Monday, January 21, 2008

The Face in the Target

I have been reading G.K. Chesterton for the Outmoded Authors challenge and enjoying his work. Having read most of the Father Brown stories years ago, I decided instead on The Man Who Knew Too Much, a series of short stories about Horne Fisher, who can always see the bigger picture. In the first story in the collection, "The Face in the Target", we meet Fisher through the eyes of Harold March, who subsequently becomes his friend. March is on his way to a meeting at Torwood Park, when he and Fisher both witness a car come crashing off an overhanging rock – accident? suicide? There seems to be no apparent reason for it. Fisher quickly deduces that the car crash was no accident, but that the driver – a retired High Court judge - had been shot, and sets a trap which forces the murderer to reveal himself. However, having established that person's identity, Fisher fails to act; the police have already announced that the crash was accidental and Fisher knows that the murder has been based on such a clever and elaborate deception that not only will a true account never be believed, but that the outcome will have disastrous repercussions for too many people.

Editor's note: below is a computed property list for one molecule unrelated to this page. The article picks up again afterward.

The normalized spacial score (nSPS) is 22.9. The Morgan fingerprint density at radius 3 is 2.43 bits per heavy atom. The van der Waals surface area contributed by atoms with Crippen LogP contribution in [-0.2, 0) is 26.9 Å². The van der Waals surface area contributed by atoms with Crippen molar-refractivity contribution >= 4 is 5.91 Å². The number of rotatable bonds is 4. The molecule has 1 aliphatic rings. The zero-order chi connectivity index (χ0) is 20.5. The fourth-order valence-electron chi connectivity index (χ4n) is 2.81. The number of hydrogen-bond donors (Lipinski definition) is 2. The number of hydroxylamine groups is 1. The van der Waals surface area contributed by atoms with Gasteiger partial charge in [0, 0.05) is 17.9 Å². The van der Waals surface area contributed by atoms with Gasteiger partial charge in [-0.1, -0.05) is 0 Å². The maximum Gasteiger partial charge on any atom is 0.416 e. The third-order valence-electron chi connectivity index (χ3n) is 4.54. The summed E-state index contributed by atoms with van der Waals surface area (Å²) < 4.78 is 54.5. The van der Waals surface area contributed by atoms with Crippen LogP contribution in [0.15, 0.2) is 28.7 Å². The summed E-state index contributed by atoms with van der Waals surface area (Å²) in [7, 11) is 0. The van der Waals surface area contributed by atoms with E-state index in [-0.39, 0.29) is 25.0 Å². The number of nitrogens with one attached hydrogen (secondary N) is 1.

While Chesterton's stories are dense with information, it is always conveyed with clarity and economy. Fisher's easy flow of erudite conversation quickly establishes his own character, at the same time as he creates deft summaries of the incidental people in the story. Unlike the unassuming Father Brown, Fisher is a man about town and raconteur, with a degree of sharpness and even cynicism about him, which lends the stories a lightness of touch, while a series in which the malefactor routinely escapes justice makes an interesting contrast with the usual run of crime fiction. I'm not sure I was convinced that Fisher's reasons for remaining quiet about the murderer's identity entirely convince me, but I don't think the stories have enough depth to make me seriously consider whether my response to the dilemma should be different. Not a serious challenge to one's moral code, then, but a fun read, nonetheless.

Cross-posted at Geranium Cat's Bookshelf

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